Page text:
By clicking 'Search' you
are agreeing to our
Terms of Use.

Career Services
iJobs Job Widget
iJobs General

Recruitment Genius: Multi Trade Operative

£22000 - £24000 per annum: Recruitment Genius: An established, family owned de...

Recruitment Genius: Customer Services Assistant

Negotiable: Recruitment Genius: An exciting position has risen for a Customer ...

Recruitment Genius: Tour Drivers - UK & European

Negotiable: Recruitment Genius: This is a fantastic opportunity to join a is a...

Recruitment Genius: Fundraising Manager / Income Generation Coach

£21000 - £25000 per annum: Recruitment Genius: A smart software company locate...

Day In a Page

Syria crisis: Celebrities call on David Cameron to take more refugees as one young mother tells of torture by Assad regime

Celebrities call on David Cameron to take more Syrian refugees

One young mother tells of torture by Assad regime
The enemy within: People who hear voices in their heads are being encouraged to talk back – with promising results

The enemy within

People who hear voices in their heads are being encouraged to talk back
'In Auschwitz you got used to anything'

'In Auschwitz you got used to anything'

Survivors of the Nazi concentration camp remember its horror, 70 years on
Autumn/winter menswear 2015: The uniforms that make up modern life come to the fore

Autumn/winter menswear 2015

The uniforms that make up modern life come to the fore
'I'm gay, and plan to fight military homophobia'

'I'm gay, and plan to fight military homophobia'

Army general planning to come out
Iraq invasion 2003: The bloody warnings six wise men gave to Tony Blair as he prepared to launch poorly planned campaign

What the six wise men told Tony Blair

Months before the invasion of Iraq in 2003, experts sought to warn the PM about his plans. Here, four of them recall that day
25 years of The Independent on Sunday: The stories, the writers and the changes over the last quarter of a century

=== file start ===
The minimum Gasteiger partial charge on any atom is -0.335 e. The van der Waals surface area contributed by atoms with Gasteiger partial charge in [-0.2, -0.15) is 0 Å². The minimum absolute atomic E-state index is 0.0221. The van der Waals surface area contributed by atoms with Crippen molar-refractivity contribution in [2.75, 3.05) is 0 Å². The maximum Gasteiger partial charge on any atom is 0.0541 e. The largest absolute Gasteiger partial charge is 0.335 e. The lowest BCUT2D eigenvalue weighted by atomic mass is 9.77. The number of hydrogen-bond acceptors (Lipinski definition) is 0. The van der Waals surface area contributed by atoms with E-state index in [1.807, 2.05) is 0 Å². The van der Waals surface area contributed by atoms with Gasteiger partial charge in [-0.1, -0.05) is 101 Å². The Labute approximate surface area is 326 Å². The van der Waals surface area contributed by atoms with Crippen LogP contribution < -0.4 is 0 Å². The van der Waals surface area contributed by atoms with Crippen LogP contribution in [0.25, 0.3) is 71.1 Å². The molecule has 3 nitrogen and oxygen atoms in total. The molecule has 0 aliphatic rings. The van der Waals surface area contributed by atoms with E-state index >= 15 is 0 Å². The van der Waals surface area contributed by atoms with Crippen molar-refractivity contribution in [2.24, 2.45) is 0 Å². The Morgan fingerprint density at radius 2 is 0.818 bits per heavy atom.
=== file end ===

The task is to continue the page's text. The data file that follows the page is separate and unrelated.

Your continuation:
25 years of The Independent on Sunday

The stories, the writers and the changes over the last quarter of a century
Homeless Veterans appeal: 'Really caring is a dangerous emotion in this kind of work'

Homeless Veterans appeal

As head of The Soldiers' Charity, Martin Rutledge has to temper compassion with realism. He tells Chris Green how his Army career prepared him
Wu-Tang Clan and The Sexual Objects offer fans a chance to own the only copies of their latest albums

Smash hit go under the hammer

It's nice to pick up a new record once in a while, but the purchasers of two latest releases can go a step further - by buying the only copy
Geeks who rocked the world: Documentary looks back at origins of the computer-games industry

The geeks who rocked the world

A new documentary looks back at origins of the computer-games industry
Belle & Sebastian interview: Stuart Murdoch reveals how the band is taking a new direction

Belle & Sebastian is taking a new direction

Twenty years ago, Belle & Sebastian was a fey indie band from Glasgow. It still is – except today, as prime mover Stuart Murdoch admits, it has a global cult following, from Hollywood to South Korea
America: Land of the free, home of the political dynasty

America: Land of the free, home of the political dynasty

These days in the US things are pretty much stuck where they are, both in politics and society at large, says Rupert Cornwell
A graphic history of US civil rights – in comic book form

A graphic history of US civil rights – in comic book form

A veteran of the Fifties campaigns is inspiring a new generation of activists
Winston Churchill: the enigma of a British hero

Winston Churchill: the enigma of a British hero

A C Benson called him 'a horrid little fellow', George Orwell would have shot him, but what a giant he seems now, says DJ Taylor
Growing mussels: Precious freshwater shellfish are thriving in a unique green project

Growing mussels

Precious freshwater shellfish are thriving in a unique green project